Paul Haggis, a screenwriter and director, has called Scientology, his former religion that is currently practiced by actors Tom Cruise and John Travolta, a "cult."
Haggis told The New Yorker that he left the church, which L. Ron Hubbard founded in 1952 and which is known for its spiritual healing practice called "auditing," in 2009. He said his departure came after he demanded it publicly renounce Proposition 8, a measure that banned same-sex marriages in California.
"I was in a cult for 34 years," said Haggis, who has directed movies such as "Crash." "Everyone else could see it. I don't know why I couldn't."
The Church of Scientology International fired back, saying in a statement obtained by OnTheRedCarpet.com: "The article is little more than a regurgitation of old allegations that have long been disproved. It is disappointing that a magazine with the reputation of The New Yorker chose to reprint these sensationalist claims from disaffected former members hardly worthy of a tabloid."
"The one grain of truth in the article is its acknowledgement of the positive effect Scientology has had on the lives of its adherents and the world at large," it said. "That is the message of Scientology."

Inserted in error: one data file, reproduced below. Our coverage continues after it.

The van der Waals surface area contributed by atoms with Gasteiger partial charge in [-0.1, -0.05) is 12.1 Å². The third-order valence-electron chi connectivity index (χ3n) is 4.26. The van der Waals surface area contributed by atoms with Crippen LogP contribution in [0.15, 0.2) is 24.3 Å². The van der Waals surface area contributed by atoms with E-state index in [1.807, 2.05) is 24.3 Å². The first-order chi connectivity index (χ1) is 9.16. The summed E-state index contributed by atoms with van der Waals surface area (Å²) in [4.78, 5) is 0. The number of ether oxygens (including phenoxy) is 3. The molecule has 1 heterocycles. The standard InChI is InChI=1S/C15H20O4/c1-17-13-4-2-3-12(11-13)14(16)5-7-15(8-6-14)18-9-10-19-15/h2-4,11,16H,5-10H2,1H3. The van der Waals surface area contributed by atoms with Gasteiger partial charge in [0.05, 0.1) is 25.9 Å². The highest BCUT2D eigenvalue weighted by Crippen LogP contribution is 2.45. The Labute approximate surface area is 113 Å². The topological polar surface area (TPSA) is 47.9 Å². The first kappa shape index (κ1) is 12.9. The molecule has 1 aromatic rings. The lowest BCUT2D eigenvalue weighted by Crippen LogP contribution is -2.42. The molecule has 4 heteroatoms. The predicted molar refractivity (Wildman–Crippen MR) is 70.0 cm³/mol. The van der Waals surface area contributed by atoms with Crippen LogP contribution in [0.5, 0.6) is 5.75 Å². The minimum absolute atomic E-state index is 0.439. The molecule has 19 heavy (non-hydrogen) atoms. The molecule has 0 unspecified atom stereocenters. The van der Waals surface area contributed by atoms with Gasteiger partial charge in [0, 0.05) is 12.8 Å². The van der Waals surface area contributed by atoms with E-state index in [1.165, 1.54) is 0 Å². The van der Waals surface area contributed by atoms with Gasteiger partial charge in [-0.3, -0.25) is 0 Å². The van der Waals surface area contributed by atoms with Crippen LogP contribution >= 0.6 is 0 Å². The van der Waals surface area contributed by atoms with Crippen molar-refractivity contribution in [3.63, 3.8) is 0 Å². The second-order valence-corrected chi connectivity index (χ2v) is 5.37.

The New Yorker quoted Haggis as saying that Cruise, a longtime Scientologist, once requested to have materials about the church distributed inside a tent on the set of his film "War of the Worlds," which was released in 2005. Cruise, who is currently filming his new movie "Mission Impossible: Ghost Protocol," the fourth film in the hit spy franchise, has not commented on the matter.
The publication also quoted actor Josh Brolin, who stars in the new Oscar-nominated movie "True Grit," as saying that he once visited a Scientology Celebrity Center out of "real desperation" and received "auditing but ultimately decided not to adopt the religion.
The New Yorker also reported that Brolin once saw Travolta practicing Scientology on Marlon Brando in a bid to heal a cut on the iconic actor's leg, adding that Travolta's attorney has called the account "pure fabrication." Brando died in 2004.
The church has not confirmed an alleged 2009 FBI investigation of the church that was cited by The New Yorker. The FBI has denied comment on the matter.